MandragoraWurzelstock Thu 04-Apr-13 18:31:03

how do you guys know the details?

catgirl1976 Thu 04-Apr-13 18:45:36

Well the news says he was pulled up and died shortly after from a suspected heart attack

I don't know any more beyond that

FrankellyMyDearIDontGiveADamn Thu 04-Apr-13 18:49:27

Aintree put out a statement about half an hour after it happened. I'll see if I can find it.

FrankellyMyDearIDontGiveADamn Thu 04-Apr-13 18:52:43

YANBU. If jockeys died in the same numbers as the horses this "sport" would have been banned long ago. If people want to take part in risky activities, fine, but don't involve animals who trust you to make good safe decisions for them. And let's not forget that it's only the "lucky" few horses that make the grade and get to races, and out of those only the successful are rewarded. What happens to the thousands that aren't? Abattoirs mainly that's what because few owners would collect a load of "useless" horses. Or maybe they sell them on so they are then caught in a potential downward spiral of being sold on every time they aren't fit for purpose before eventually going for meat. Then what about the ones that get injured in training or at the races; if they will never be successful (i.e. make money for their owners) afterwards they've outlived their usefulness and are discarded. So a nice day at the races comes at a cost and I hope those who like a little flutter understand this. It's no better in dog racing either. I hate sport involving animals, and I hate gambling, so horse racing is really not my thing at all. I live in hope that one day we will fall out of love of sports involving animals and they will eventually be consigned to history. Oh, and I've ridden since childhood, had a horse, worked at a BHS approved stable and I still hate horse racing.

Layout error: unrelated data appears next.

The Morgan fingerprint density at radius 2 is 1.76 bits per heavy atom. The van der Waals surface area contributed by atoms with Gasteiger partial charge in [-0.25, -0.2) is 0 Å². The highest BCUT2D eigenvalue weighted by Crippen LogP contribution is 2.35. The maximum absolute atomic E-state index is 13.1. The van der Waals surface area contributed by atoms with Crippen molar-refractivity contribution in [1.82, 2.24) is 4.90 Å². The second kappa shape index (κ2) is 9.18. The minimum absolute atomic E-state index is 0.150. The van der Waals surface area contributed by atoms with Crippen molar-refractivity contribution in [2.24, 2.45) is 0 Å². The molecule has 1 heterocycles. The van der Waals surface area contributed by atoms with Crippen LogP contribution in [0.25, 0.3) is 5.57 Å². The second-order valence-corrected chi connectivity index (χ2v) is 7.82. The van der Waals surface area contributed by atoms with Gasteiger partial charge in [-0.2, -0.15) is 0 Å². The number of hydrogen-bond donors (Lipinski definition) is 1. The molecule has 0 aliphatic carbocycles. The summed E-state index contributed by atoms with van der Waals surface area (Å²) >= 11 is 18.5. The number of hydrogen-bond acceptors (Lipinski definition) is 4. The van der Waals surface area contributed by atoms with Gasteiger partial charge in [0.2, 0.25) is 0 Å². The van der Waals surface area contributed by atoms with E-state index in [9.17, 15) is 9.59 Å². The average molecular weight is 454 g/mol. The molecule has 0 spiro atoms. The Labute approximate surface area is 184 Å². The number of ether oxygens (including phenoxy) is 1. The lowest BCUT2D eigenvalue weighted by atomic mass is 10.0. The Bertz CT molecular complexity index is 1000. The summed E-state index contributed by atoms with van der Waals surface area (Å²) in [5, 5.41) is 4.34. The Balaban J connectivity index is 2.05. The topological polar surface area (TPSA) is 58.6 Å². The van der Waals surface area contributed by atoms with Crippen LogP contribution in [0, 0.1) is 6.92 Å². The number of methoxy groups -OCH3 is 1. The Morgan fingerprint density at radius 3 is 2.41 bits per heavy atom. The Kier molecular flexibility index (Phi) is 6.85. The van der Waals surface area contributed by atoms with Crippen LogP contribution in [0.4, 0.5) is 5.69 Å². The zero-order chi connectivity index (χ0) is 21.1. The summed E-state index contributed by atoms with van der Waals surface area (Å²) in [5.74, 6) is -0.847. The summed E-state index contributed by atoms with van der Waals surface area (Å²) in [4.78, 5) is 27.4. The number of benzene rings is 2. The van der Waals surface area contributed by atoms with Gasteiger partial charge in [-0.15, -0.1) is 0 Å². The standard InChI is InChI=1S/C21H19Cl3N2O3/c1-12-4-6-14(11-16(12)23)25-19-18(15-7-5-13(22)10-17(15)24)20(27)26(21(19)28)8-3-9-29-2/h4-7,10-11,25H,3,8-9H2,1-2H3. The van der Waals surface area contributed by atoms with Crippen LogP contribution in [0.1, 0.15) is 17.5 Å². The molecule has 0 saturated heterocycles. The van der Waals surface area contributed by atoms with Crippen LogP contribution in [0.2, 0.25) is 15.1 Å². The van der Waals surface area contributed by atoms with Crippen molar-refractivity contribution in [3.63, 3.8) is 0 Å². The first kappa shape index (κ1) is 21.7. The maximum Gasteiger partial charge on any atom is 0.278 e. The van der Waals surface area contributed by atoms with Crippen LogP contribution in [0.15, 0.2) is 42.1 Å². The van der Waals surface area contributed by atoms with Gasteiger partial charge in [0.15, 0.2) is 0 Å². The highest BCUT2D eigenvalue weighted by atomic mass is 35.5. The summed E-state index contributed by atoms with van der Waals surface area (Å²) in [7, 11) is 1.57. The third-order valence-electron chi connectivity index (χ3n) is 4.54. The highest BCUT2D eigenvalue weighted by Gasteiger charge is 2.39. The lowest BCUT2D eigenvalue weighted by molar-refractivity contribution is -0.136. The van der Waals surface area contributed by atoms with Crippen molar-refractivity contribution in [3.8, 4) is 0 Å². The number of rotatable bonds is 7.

^"YABU the raw ingredients of a Findus Lasagne don't supply themselves.
I think the horses are very lucky. I mean last time I wanted to be straddled by an Irish dwarf in silky clothing and whipped it cost me 500 quid in one of Soho's more niche clubs."^
LOL! Very funny :-P

"I worry just as much for the jockeys as the horses."
Personally I don't give a flying fuck about the jockeys; they know the risks, they have the choice. Unlike the horses.

"No one ever gets frothy about the amount of horses that die eventing etc"
I do. It's another equestrial "sport" I loath.

"...there are far crueler practices going on in the showing world, however, it's not publicised..."
Then it should be. Midori, if you know of cruelty you need to be shouting about it. Start a blog or something, but let as many people know as possible.

"Animal Aid are the nutjobs who i read a few years ago were bemoaning the fact that mules and horses were left behind at dunkirk and how tragic it was. never mind all the men left behind then eh?"
How silly. Their cause is animals not people, which is why they aren't bleating about the soldiers, not that they don't care. People tend to care about more than one issue I've found. For example, I care about factory farming and bad conditions in hospitals, plus many more issues. However, the topic of this thread is horse racing, so I will keep on topic. It doesn't mean it's the only thing I care about.

montysma1 Thu 04-Apr-13 19:45:59

Careful there livid, stating the stark reality of the racing industry is not allowed, only stories of idyllic racehorse retirement is acceptable.